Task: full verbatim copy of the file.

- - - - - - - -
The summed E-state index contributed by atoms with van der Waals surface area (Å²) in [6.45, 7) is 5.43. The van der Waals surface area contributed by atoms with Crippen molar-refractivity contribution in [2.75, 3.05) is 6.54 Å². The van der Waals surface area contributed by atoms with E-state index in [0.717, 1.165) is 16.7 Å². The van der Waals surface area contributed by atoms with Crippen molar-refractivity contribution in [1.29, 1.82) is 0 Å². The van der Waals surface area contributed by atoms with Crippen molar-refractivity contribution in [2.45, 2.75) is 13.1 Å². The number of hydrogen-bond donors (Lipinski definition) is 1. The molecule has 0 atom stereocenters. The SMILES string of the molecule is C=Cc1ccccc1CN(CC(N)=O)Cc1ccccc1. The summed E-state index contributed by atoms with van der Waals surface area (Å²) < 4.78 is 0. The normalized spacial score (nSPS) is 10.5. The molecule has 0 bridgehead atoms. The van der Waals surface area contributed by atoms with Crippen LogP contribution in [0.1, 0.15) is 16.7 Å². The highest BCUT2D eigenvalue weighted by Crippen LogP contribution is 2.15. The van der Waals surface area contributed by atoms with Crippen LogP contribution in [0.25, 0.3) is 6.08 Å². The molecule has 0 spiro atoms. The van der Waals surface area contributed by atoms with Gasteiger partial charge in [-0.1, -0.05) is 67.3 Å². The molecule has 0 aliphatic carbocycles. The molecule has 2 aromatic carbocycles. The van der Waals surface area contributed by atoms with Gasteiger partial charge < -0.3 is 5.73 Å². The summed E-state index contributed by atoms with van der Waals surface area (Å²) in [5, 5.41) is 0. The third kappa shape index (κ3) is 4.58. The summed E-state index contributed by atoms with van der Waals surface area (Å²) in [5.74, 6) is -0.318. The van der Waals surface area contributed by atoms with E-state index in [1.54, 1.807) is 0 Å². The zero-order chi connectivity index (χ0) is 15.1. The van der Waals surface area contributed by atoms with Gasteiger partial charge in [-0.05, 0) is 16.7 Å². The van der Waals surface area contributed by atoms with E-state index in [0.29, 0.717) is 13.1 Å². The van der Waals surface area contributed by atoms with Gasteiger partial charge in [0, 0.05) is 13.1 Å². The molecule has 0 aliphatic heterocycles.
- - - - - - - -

The summed E-state index contributed by atoms with van der Waals surface area (Å²) in [6.45, 7) is 5.43. The van der Waals surface area contributed by atoms with Crippen molar-refractivity contribution in [2.75, 3.05) is 6.54 Å². The van der Waals surface area contributed by atoms with E-state index in [0.717, 1.165) is 16.7 Å². The van der Waals surface area contributed by atoms with Crippen molar-refractivity contribution in [1.29, 1.82) is 0 Å². The van der Waals surface area contributed by atoms with Crippen molar-refractivity contribution in [2.45, 2.75) is 13.1 Å². The number of hydrogen-bond donors (Lipinski definition) is 1. The molecule has 0 atom stereocenters. The SMILES string of the molecule is C=Cc1ccccc1CN(CC(N)=O)Cc1ccccc1. The summed E-state index contributed by atoms with van der Waals surface area (Å²) < 4.78 is 0. The normalized spacial score (nSPS) is 10.5. The molecule has 0 bridgehead atoms. The van der Waals surface area contributed by atoms with Crippen LogP contribution in [0.1, 0.15) is 16.7 Å². The highest BCUT2D eigenvalue weighted by Crippen LogP contribution is 2.15. The van der Waals surface area contributed by atoms with Crippen LogP contribution in [0.25, 0.3) is 6.08 Å². The molecule has 0 spiro atoms. The van der Waals surface area contributed by atoms with Gasteiger partial charge in [-0.1, -0.05) is 67.3 Å². The molecule has 0 aliphatic carbocycles. The molecule has 2 aromatic carbocycles. The van der Waals surface area contributed by atoms with Gasteiger partial charge < -0.3 is 5.73 Å². The summed E-state index contributed by atoms with van der Waals surface area (Å²) in [5, 5.41) is 0. The third kappa shape index (κ3) is 4.58. The summed E-state index contributed by atoms with van der Waals surface area (Å²) in [5.74, 6) is -0.318. The van der Waals surface area contributed by atoms with E-state index in [1.54, 1.807) is 0 Å². The zero-order chi connectivity index (χ0) is 15.1. The van der Waals surface area contributed by atoms with Gasteiger partial charge in [-0.05, 0) is 16.7 Å². The van der Waals surface area contributed by atoms with E-state index in [0.29, 0.717) is 13.1 Å². The van der Waals surface area contributed by atoms with Gasteiger partial charge in [0, 0.05) is 13.1 Å². The molecule has 0 aliphatic heterocycles.